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Destructive Fire in Bute-street.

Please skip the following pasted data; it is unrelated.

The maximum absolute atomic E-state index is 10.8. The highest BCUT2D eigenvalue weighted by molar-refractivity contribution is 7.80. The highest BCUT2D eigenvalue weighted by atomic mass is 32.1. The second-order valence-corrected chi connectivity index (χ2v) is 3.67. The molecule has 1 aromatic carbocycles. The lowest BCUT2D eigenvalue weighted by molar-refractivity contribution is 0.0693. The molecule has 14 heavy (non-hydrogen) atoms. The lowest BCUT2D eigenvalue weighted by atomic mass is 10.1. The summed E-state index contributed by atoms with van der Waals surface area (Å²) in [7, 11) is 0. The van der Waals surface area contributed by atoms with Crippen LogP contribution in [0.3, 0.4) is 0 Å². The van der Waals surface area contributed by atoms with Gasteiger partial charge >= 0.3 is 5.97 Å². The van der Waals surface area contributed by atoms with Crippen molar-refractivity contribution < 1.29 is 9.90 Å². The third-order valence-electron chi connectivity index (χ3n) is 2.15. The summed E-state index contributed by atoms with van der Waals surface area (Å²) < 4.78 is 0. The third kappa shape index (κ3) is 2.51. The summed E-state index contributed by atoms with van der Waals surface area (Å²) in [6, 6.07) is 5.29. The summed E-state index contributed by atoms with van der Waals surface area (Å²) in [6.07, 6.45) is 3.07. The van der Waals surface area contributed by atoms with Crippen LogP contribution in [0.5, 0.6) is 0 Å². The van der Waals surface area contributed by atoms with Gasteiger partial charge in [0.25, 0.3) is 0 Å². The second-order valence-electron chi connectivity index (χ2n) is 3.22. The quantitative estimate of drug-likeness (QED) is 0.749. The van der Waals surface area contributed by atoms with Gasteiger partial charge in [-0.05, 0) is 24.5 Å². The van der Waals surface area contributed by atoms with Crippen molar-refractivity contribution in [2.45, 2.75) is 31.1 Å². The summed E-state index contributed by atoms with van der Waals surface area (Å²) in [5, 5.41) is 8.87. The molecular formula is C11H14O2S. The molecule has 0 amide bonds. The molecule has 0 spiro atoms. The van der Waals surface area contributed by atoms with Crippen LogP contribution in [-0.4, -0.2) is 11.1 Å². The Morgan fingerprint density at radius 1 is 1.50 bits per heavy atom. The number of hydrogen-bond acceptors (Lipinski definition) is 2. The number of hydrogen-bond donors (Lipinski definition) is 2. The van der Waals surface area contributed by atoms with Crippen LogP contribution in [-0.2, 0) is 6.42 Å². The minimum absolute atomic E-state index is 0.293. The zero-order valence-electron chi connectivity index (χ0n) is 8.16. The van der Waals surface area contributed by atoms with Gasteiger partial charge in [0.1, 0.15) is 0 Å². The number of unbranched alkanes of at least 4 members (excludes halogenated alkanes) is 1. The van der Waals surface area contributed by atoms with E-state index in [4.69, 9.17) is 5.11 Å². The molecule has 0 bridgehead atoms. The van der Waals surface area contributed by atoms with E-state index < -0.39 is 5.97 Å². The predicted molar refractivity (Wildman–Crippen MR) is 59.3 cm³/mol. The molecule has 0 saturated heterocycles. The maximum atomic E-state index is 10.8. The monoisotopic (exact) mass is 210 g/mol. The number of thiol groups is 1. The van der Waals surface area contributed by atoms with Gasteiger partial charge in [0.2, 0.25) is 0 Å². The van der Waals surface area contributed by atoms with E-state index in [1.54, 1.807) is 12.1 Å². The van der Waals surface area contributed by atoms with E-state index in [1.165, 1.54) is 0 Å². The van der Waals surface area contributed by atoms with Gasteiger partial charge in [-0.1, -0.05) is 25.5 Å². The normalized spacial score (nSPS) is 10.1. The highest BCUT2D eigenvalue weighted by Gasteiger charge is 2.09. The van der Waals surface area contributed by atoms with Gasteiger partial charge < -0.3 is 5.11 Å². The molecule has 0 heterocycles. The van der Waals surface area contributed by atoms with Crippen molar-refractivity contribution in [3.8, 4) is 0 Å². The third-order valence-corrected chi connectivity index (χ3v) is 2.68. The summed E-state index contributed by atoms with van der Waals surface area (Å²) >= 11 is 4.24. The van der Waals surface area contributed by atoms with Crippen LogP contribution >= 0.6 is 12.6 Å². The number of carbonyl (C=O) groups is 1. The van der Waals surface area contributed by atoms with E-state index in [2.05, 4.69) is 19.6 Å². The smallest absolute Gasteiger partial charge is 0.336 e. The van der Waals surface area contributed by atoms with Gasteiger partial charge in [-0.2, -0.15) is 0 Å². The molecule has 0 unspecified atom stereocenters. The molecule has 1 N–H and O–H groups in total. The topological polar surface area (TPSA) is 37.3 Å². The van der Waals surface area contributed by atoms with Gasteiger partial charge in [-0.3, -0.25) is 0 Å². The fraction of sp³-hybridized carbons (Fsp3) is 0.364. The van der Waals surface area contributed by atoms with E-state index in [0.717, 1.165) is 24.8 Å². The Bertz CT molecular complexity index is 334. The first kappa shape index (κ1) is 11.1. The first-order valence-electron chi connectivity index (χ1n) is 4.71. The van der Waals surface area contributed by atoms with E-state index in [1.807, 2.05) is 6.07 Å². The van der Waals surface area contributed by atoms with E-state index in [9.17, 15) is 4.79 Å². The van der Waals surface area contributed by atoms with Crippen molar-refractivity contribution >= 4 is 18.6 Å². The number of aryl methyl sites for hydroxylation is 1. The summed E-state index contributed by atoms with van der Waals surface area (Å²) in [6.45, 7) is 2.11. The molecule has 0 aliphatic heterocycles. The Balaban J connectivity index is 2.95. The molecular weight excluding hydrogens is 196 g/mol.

THE CHARACTER OF BRECON. The Reporter of the London Times, after spekin in commendatory terms of the conduct of the- Breconshire trustees, in lowering the tolls and abolishing some gates there were reasonable grounds of complaint against, and ob- serving, that in consequence the grievances brought before the Commissioners at this place, were of the most unimpor- tant description, thus proceeds :— The town of Brecon is very unlike the most other Welsh towns that I have visited. It is quite equal in its public buildings and institutions, in well-built handsome houses, and in public walks, to any English town of the same popu- lation that I have seen. Its churches are not white-washed bai lis, but handsome, venerable, and appropriate edifices. It has a spacious market, a handsome infirmary, fine barracks, and a 1 own-hall, which is, really, a very beautiful structure! and an ornament to the town. All these things evidence public spirit and enterprise, of which there is a plentiful lack'' elsewhere in Wales. For instance, one of the bravest men that modern times has,.produced-a man whose daring- valour won glory for his country in many a battle-field one of whose name the page of history shall bear proud record when generations shall have passed away, and whose feats of arms the bosom of many a young warrior yet unborn will heave to imitate—one who finished a career of military glory, and spilt his life's blood on the plains of Waterloo—the immortal Picton-was born in the neighbourhood of Carmar- then, and to him a monument has been in that town erected. The base of this unsightly piece of taste was originally covered round with alto relievo depictions of the siege of Badajos and other battles in which the hero to whose honor the monument is erected led or took part. But being ori- ginally done in Carmarthen fashion, by contract, cheaply, i!l plaster, the first frost cracked off and defaced all these figures. The contractor, for his own credit, sent down fresh figures from the old models, carved in stone, to replace those which had failed but will it be believed by fathers who have sons in whom to excite a spirit of emulation—will it be believed by the inhabitants of any other town which has given birth to any other man deserving of his country's honour, that these more lasting records of their countryman's renown now lie in an adjacent field, and have done so for years, with the grass growing over them, because-because (upon my life I can hardly write it for shame)—because it would cost the town's people—his own townsmen—some jE20 to put them up t and the monument remains, a shabby, defaced nondescript, to excite the indignation of every stranger, and their pity—their contemptuous pity for the people of Carmar- then The people of Brecon, however, are far removed from such peddling barbarism and it is worth inquiry how far they owe their evident advance in civilization to the universal use of the English language. They have positively a news-room here in Brecon—a luxury which the people of Carmarthen, not being able to get for nothing, wont pay for. The people read and keep pace with English literature and habits. Constant intercourse with England amalgamates the people, introduces English customs and habits and improve ments, which the Welsh inhabitants, naturally quick of apprehension, soon understand and see the value of, and imitate. But where the TN elsh people arc confined to their old and (except as regards oral communication) useless lan- guage, they only partly understand whatever is communi- cated to them in English, and, consequently, district it and the habit of distrust grows upon their character till they view every Englishman and every English custom with sus- picion, and pertinaciously adhere to their old habits and to that which they do understand. A DARING REBECCAITE.—A fellow named John Jones, alias Shoni Scuborfawr, already committed on several charges connected with the destruction of turnpike-trates and toll-houses in Carmarthenshire, has again been examined at the county gaol, on a charge of shooting at, with intent to murder, Mr. Walter Rees, of Ponthenry, near Pontvberem. The following are the facts of the ease :-On the 25th of August last, the great Mynydd Sylen meeting was held. At that meeting, it will be remembered, a resolution condemna- tury of nightly outrages was unanimously cariied. The piisonei was present and made himself very conspicuous, voting for the resolution on the show of hand's being taken. On the evening of that day, fa man named Levi asked him what he carried the gun for, after having held up his hand against nocturnal meetings and outrage. Shoni, with dreadful imprecations, levelled the gun at Levi's'breast who at once seized it by the barrel, and a violent struggle ensued, in which the gun went off, without, lionveye-r, in- juring either. Levi then ran away, and took refuge in a public-house, called the New Inn, followed by Shoni, who, rinding the door shut against him, attempted to force it in, and being a very powerful man, succeeded in his object, but did not enter the house, being suspicious, as it is supposed, that other persons were inside. The landlady inside saw him level his gun, as if he intended firing at some one throug-h the window, and being much alarmed, requested Mr. W. Rees, of Ponthenry, who happened to be in the house at the time, to close the door. Mr. Rees attempted to do so, but while in the act Shoni left the window and came to the door, and before it could be closed, levelled and fired at him. The charge from the gun made a large hole in the door, and a number of the shots went through Mr. Rees's hat. Shoni then made off. The circumstances were ascertained by Inspector Tierney, who, after about three weeks of incessant exertion, succeeded in getting the evi- dence in train so as to secure Shoni's committal.